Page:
January 11, 2017
It’s been a while since I’ve blogged, and there’s a good reason. I’d been blogging for years, perhaps decades, under an anonymous website known to only a few good friends and internet acquaintances who cared enough to check it occasionally for my ramblings (or on my invitation). I maintained a level of privacy to allow me to speak my mind without concern. No identifying photos, names, or locations. I always intended it mainly for myself as a way to self-reflect, shared with some people I trusted as a sounding board for insightful discussion. This was a time when most people distrusted and rejected internet sharing as a geek’s practice, or something not worthy of their time.
With the rise of popularity of Facebook, there was an explosion of people I actually knew in real life finding it appropriate to share all kinds of personal details on the internet to close friends, family, and old acquaintances. Initially it was personal updates, family photos, vacation photos, updates on what they were up to. Gradually, people began sharing their personal thoughts and feelings. It was easy to move my web sharing over to Facebook, because suddenly everyone was there.
All this with the rise of clickbait articles, fake news, and strongly biased news sources with poor credibility. For me (and it seems a lot of people), the issues with oversharing became painfully clear with the recent US election, and all the other events over the past year with the rise of xenophobia, mass shootings, terrorist attacks, and death of cultural icons.
Suddenly, we found ourselves inundatd with “news”. Sometimes it was accurate news but just too much of it. Sometimes there was real news there, but it was framed in a very biased and sensationalized way. Sometimes it was downright inaccurate. It overwhelms the senses and makes it difficult to parse through truth vs. fiction vs. sensationalization. I liken it to watching the Weather Channel all day everyday, when you’d likely get the sense that it’s best you stay at home forever.
Besides news, there’s all the viral “news” of specific individuals and their apparent stupidity. This became clear to me recently on two items. One of a guy who when asked how old he would be if he was born 5 years ago, and he got confused answering 20 or 21. Another of a guy who thought Obamacare wasn’t the same as the Affordable Care Act. Perhaps this person was really confused on the issue. Perhaps he was drunk or high and didn’t process the question. Perhaps he was doing this for the attention. Who knows. But the practice of sharing these things virally, not just for a couple of your friends to laugh at, but for thousands or millions of views and derogatory comments, suddenly everyone has been degraded to schoolyard level bullying. Deriving pleasure from the mistakes of others is wrong. It’s bullying.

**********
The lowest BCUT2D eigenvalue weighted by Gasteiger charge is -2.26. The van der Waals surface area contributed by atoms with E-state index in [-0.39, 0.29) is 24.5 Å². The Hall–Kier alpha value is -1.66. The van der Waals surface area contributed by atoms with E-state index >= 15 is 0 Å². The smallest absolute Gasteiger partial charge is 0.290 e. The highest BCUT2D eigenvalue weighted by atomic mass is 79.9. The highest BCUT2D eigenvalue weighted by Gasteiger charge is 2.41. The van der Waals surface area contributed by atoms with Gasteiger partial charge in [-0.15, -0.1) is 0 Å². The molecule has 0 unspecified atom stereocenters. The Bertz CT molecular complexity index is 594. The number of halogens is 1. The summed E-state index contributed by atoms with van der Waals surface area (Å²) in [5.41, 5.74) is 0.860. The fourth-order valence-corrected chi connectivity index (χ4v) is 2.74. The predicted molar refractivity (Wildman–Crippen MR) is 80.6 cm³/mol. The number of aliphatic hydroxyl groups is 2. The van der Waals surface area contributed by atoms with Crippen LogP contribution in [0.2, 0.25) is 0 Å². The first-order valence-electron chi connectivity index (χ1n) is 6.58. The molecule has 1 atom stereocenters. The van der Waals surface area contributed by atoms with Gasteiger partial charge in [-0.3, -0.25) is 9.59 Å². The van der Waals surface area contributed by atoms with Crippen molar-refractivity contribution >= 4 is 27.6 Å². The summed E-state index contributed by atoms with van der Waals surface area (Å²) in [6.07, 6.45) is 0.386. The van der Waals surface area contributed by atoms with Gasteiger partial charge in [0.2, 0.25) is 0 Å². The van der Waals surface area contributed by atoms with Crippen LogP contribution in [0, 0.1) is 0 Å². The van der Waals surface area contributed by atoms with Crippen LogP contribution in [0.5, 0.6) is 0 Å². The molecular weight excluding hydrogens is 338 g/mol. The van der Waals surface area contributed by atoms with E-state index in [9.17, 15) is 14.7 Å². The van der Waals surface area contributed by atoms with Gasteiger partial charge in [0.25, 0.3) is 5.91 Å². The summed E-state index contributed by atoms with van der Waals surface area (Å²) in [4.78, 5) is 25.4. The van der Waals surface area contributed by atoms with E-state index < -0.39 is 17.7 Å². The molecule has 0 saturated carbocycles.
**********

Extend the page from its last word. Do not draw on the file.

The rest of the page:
The head of state criticizing individuals for their appearance, disabilities, or popularity is bullying. Regular old Joe sharing a clickbait article about how one person was so hopelessly confused about something super obvious to everyone else is bullying. It’s ill will, and not at all what I set out to do when I went online to share my thoughts.
I wanted to grow and improve as a person. I want to know what is really going on in the world. Not fall to a confusion of real and fake news, and laugh at the misfortune of others. So for the new year, my plan is to delete my Facebook app on my phone - check it on the web when I have time for friends’ updates. Watch the evening news on CBC, maybe read the Globe and Mail. Invest my time in reliable sources for news. Blog again. Especially since I’ve been posting less photos since I decided to not post photos of baby.
Maybe if I spend more time in reality, the world will feel less hopeless and confusing. Less sensationalized. More real.